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    Capturing magma intrusion and faulting processes during continental rupture: seismicity of the Dabbahu (Afar) rift

    Ebinger, C.J. and Keir, D. and Ayele, A. and Calais, E. and Wright, T.J. and Belachew, M. and Hammond, James O.S. and Campbell, E. and Buck, W.R. (2008) Capturing magma intrusion and faulting processes during continental rupture: seismicity of the Dabbahu (Afar) rift. Geophysical Journal International 174 (3), pp. 1138-1152. ISSN 0956-540X.

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    Abstract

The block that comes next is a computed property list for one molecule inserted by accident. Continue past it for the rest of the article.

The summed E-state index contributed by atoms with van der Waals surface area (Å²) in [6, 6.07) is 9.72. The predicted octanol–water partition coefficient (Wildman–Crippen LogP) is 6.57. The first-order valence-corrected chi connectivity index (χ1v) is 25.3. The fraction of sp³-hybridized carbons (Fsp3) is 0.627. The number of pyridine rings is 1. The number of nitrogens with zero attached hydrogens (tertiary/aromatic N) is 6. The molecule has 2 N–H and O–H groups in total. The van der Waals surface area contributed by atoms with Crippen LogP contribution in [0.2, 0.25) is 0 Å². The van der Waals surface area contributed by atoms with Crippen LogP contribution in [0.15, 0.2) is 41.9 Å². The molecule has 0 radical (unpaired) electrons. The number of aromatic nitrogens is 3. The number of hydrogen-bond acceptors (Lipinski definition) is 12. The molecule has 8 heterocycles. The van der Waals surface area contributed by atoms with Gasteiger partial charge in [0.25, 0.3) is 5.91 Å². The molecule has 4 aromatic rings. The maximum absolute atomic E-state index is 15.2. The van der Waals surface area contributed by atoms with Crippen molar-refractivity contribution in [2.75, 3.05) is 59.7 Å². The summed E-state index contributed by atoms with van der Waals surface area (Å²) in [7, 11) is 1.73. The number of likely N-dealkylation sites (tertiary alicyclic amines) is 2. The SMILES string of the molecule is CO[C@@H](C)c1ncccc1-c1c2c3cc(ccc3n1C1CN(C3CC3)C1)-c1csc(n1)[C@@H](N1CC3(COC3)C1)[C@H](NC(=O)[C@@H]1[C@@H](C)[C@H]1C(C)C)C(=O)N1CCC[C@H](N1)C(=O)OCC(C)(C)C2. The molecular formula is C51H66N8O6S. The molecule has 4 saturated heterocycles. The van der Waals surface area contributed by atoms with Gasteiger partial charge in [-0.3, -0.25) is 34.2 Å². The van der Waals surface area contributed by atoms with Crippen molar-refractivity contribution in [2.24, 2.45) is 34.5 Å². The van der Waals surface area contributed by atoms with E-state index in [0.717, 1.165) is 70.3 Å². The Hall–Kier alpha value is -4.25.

Continental rupture models emphasize the role of faults in extensional strain accommodation; extension by dyke intrusion is commonly overlooked. A major rifting episode that began in 2005 September in the Afar depression of Ethiopia provides an opportunity to examine strain accommodation in a zone of incipient plate rupture. Earthquakes recorded on a temporary seismic array (2005 October to 2006 April), direct observation of fault patterns and geodetic data document ongoing strain and continued dyke intrusion along the ∼60-km long Dabbahu rift segment defined in earlier remote sensing studies. Epicentral locations lie along a ∼3 km wide, ∼50 km long swath that curves into the SE flank of Dabbahu volcano; a second strand continues to the north toward Gab'ho volcano. Considering the ∼8 m of opening in the September crisis, we interpret the depth distribution of microseismicity as the dyke intrusion zone; the dykes rise from ∼10 km to the near-surface along the ∼60-km long length of the tectono-magmatic segment. Focal mechanisms indicate slip along NNW-striking normal faults, perpendicular to the Arabia–Nubia plate opening vector. The seismicity, InSAR, continuous GPS and structural patterns all suggest that magma injection from lower or subcrustal magma reservoirs continued at least 3 months after the main episode. Persistent earthquake swarms at two sites on Dabbahu volcano coincide with areas of deformation identified in the InSAR data: (1) an elliptical, northwestward-dipping zone of seismicity and subsidence interpreted as a magma conduit, and (2) a more diffuse, 8-km radius zone of shallow seismicity (<2 km) above a shadow zone, interpreted as a magma chamber between 2.5 and 6 km subsurface. InSAR and continuous GPS data show uplift above a shallow source in zone (2) and uplift above the largely aseismic Gab'ho volcano. The patterns of seismicity provide a 3-D perspective of magma feeding systems maintaining the along-axis segmentation of this incipient seafloor spreading segment.

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